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The Meaning and End of Religion

4.10  ·  Rating Details  ·  62 Ratings  ·  7 Reviews
In The Meaning & End of Religion, Smith contends that religion is a peculiarly European concept of recent origin. Practitioners of any given faith don't come to regard what they do as 'religion' until they have sprouted that form of collective self-regard which causes them to have absorbed the perspective of the outsider. Religion, in the modern sense of the word, is a ...more
Paperback, 356 pages
Published January 5th 1991 by Augsburg Fortress Publishing (first published January 1st 1959)
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Erik Graff
May 25, 2015 Erik Graff rated it it was amazing  ·  review of another edition
Recommends it for: everyone
Recommended to Erik by: Howard Burkle, Dennis Haas, Harold Kasimow
Shelves: religion
This is a truly important book, the thesis of which is summarized in its description here. It was assigned to all Religious Studies majors taking the Senior Seminar with Grinnell's faculty which then consisted of the Rev. Dennis Haas, Harold Kasimow, Howard Burkle and two junior faculty on terminal assignment. The three senior faculty listed are to be commended for selecting this text as a required capstone reading.
This classic work is a study of the evolution of "religion" as a reified, essentialist concept in modern intellectual history. Religion, as Cantwell Smith persuasively argues, is--when understood either as designating an absolute "thing" in human experience ("religion in general") or as indicating a particular instantiation of that thing ("the Christian religion" or "the Buddhist religion")--purely a modern intellectualist construct, one that has no parallel in pre-modern Western thought or in t ...more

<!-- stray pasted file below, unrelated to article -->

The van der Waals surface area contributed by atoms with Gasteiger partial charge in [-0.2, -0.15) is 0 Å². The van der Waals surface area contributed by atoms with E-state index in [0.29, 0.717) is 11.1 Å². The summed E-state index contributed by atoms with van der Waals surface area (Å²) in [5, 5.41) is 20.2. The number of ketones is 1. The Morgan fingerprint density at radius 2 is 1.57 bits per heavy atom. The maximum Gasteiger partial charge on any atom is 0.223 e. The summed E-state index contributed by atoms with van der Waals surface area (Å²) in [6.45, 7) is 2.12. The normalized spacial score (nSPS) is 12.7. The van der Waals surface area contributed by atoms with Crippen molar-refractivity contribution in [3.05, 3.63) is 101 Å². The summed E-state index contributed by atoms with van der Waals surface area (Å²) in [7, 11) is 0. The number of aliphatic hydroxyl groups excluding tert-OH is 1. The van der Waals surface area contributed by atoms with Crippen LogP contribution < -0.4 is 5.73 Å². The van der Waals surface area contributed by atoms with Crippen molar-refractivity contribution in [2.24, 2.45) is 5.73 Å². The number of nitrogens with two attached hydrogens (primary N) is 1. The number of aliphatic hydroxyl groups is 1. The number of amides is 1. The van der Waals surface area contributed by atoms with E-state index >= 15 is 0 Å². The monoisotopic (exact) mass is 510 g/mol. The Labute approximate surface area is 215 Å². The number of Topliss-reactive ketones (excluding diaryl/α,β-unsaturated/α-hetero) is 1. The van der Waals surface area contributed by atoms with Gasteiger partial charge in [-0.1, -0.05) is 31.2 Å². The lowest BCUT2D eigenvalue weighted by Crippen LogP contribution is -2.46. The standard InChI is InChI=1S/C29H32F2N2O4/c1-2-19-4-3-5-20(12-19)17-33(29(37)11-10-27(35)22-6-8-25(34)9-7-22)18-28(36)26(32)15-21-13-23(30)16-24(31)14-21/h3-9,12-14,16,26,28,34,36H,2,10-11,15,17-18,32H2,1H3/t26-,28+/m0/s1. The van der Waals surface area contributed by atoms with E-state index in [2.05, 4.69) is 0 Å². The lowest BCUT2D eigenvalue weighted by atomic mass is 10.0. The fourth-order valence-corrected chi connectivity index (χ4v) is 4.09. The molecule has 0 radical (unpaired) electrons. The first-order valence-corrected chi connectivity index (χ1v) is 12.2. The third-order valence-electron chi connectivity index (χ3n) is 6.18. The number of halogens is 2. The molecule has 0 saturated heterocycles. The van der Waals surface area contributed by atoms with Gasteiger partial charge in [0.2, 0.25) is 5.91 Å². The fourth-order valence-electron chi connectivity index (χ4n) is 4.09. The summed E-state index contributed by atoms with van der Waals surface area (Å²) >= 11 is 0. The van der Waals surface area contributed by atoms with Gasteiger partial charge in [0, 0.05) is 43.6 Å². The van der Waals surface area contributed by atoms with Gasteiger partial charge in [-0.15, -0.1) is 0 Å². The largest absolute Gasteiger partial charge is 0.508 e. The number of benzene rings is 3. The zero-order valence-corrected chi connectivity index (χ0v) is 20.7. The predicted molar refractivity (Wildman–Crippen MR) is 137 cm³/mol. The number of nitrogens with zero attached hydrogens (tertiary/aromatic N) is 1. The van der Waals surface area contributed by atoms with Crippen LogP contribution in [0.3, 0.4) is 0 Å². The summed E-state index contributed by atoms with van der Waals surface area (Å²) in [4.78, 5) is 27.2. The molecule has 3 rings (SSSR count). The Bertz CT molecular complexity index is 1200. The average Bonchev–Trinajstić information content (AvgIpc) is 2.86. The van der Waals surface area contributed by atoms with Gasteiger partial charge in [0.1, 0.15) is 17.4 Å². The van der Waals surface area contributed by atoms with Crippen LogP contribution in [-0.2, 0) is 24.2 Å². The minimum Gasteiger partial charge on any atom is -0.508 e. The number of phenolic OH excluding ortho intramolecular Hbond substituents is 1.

Andika Pratama
Apr 30, 2014 Andika Pratama rated it it was amazing
This book is very enlightening to me. To all those who have developed some prior judgments just by reading the title, note that this is not about the end of "religion" as you understand it. It is more about the exploration of the term "religion" itself, which is nowhere said in any religious scripture, with the exception of the Qur'an. But even so, according to Smith's analysis, what the Qur'an means by "religion" (din) is not the same at all as the term "religion" that we in modern times seem t ...more
Apr 17, 2015 Avery rated it liked it
This book still has plenty of food for thought, but it is quite dated now. In particular, when one takes into account the critical work that occupies most of the first half, the conclusion seems overly optimistic and kind of leaves the modern reader hanging.
Feb 16, 2013 David rated it really liked it
Far denser in thought and language than I recall its being in the late 80s when I was in seminary, a crucial work in defining what religion does in and for human life.
Harmony Courtney
Dec 09, 2011 Harmony Courtney rated it it was amazing
Very heavy text only for those really strong in their faith.
Aug 23, 2007 John rated it liked it
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Wilfred Cantwell Smith (July 21, 1916 – February 7, 2000) was a Canadian professor of comparative religion who from 1964–1973 was director of Harvard's Center for the Study of World Religions. The Harvard Gazette characterized him as one of the field's most influential figures of the past century. In his 1962 work The Meaning and End of Religion he notably and controversially questioned the validi ...more
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“Where only angels tread, he would be a fool to rush in; though perhaps the wise may preserve their dignity if, aware of their presumption, they enter cautiously.” 0 likes
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